"""
directive @relation(
type: _DirectRelationRef
name: String
edgeSource: String
direction: _RelationDirection
) on FIELD_DEFINITION

"""
Configures the backing container of the view.
It can be used to configure indexes or constraints for the properties of a container.
"""
directive @container(
constraints: [_ConstraintDefinition!]
indexes: [_IndexDefinition!]
) on OBJECT | INTERFACE

"""
Sets the default value of a field.

* value: Specifies the default value. The input is always in string format, however all dms supported default value types are also supported.

"""
directive @default(
value: String
) on FIELD_DEFINITION

"""
Sets the unit on a field.

* externalId: specifies a unit by using an external ID value. `externalId` can only be assigned to the types `Float`, `Float32`, `Float64`, or to an array of listed floating types and must match a unit in the unit catalog.
* sourceUnit: a free text field to store arbitrary unit information like unit name in a source system.

"""
directive @unit(
externalId: String,
sourceUnit: String
) on FIELD_DEFINITION

"""
Represents an index definition.
* identifier: An unique identifier for the index
* indexType: Is the type of index
* fields: List of field names to define the index across. Only supported for non-inherited or mapped fields. The order of the fields matters.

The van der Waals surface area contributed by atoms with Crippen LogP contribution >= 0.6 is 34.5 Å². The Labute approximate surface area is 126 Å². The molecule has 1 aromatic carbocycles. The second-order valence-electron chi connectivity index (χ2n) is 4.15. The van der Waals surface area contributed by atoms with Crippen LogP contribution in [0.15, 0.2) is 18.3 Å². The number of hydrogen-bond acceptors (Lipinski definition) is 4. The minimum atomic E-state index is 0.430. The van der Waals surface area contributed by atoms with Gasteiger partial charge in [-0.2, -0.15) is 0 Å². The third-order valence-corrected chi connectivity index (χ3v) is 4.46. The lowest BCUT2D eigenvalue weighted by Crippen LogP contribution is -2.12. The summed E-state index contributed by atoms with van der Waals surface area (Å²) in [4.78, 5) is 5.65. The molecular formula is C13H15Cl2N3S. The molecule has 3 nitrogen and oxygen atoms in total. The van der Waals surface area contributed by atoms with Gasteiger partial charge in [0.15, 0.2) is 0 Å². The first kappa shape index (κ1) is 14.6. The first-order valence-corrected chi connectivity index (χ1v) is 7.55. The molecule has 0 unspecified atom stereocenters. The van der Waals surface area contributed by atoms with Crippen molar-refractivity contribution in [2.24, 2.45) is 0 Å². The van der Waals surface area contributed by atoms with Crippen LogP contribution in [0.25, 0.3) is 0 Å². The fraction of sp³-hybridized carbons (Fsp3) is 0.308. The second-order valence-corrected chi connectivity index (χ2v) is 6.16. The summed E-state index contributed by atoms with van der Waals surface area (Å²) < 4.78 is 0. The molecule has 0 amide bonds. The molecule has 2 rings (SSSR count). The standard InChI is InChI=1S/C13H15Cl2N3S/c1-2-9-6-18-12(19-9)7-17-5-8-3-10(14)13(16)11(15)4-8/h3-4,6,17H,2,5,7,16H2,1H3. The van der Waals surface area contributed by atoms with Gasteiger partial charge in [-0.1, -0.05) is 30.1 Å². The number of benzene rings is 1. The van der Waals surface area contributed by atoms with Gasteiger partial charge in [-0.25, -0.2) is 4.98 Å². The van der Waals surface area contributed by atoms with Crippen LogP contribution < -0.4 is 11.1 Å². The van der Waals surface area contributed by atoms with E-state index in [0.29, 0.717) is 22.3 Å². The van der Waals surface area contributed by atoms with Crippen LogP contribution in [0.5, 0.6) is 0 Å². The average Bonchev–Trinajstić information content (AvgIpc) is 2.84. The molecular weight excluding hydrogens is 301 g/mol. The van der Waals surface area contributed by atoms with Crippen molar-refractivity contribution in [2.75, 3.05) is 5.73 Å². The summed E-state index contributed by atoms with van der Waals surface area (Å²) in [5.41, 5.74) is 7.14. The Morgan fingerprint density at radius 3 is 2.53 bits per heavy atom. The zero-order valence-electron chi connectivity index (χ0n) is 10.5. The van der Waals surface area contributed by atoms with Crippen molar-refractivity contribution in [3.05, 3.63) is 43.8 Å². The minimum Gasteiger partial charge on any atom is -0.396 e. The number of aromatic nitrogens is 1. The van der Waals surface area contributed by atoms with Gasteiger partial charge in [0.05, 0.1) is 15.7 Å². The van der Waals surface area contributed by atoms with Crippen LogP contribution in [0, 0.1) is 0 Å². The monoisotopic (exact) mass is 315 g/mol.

* cursorable: With cursorable index we can efficiently query with custom sort options, and queries will emit cursors that can be used to paginate through the results. Only supported for BTREE indexType.
"""
input _IndexDefinition {
identifier: String!
indexType: _IndexType
fields: [String!]!
cursorable: Boolean
}

"""
Represents a constraint definition. The constraint definition can either be an uniquness constraint or requires.
In case 'constraintType' is set to 'REQUIRES', the 'require' argument must be set.
And if it's set to 'UNIQUENESS', the 'fields' argument must be set.

* identifier: An unique identifier for the constraint
* constraintType: Is the type of constraint
* fields: List of field names to define the unique constraint across. Only supported for non-inherited or mapped fields. The order of the fields matters.
* require: Specify a container (by space and externalId), which is required to exist on the node, if the current container is to be used.
"""
input _ConstraintDefinition {
identifier: String!
constraintType: _ConstraintType
require: _DirectRelationRef
fields: [String!]
}

enum _ConstraintType {
UNIQUENESS
REQUIRES
}

enum _IndexType {
BTREE
}

input _DirectRelationRef {
space: String!
externalId: String!
}

enum _RelationDirection {
INWARDS
OUTWARDS
}

Advanced: mapping and importing fields

A view type can also map directly to properties in a container using the @mapping directive. Thus, the fields of a type defined in GraphQL can be a mix of imported properties and mapped properties.

Fields that are imported via inheritance can not be mapped. Fields that are mapped using the mapping directive, must exist. In other words, there are no auto-generation of fields mapped.

Fields that aren't "imported" are, by default, mapped to a generated container with the same name as the type name. For example above, EquipmentObject will create a view and a container with the same externalId.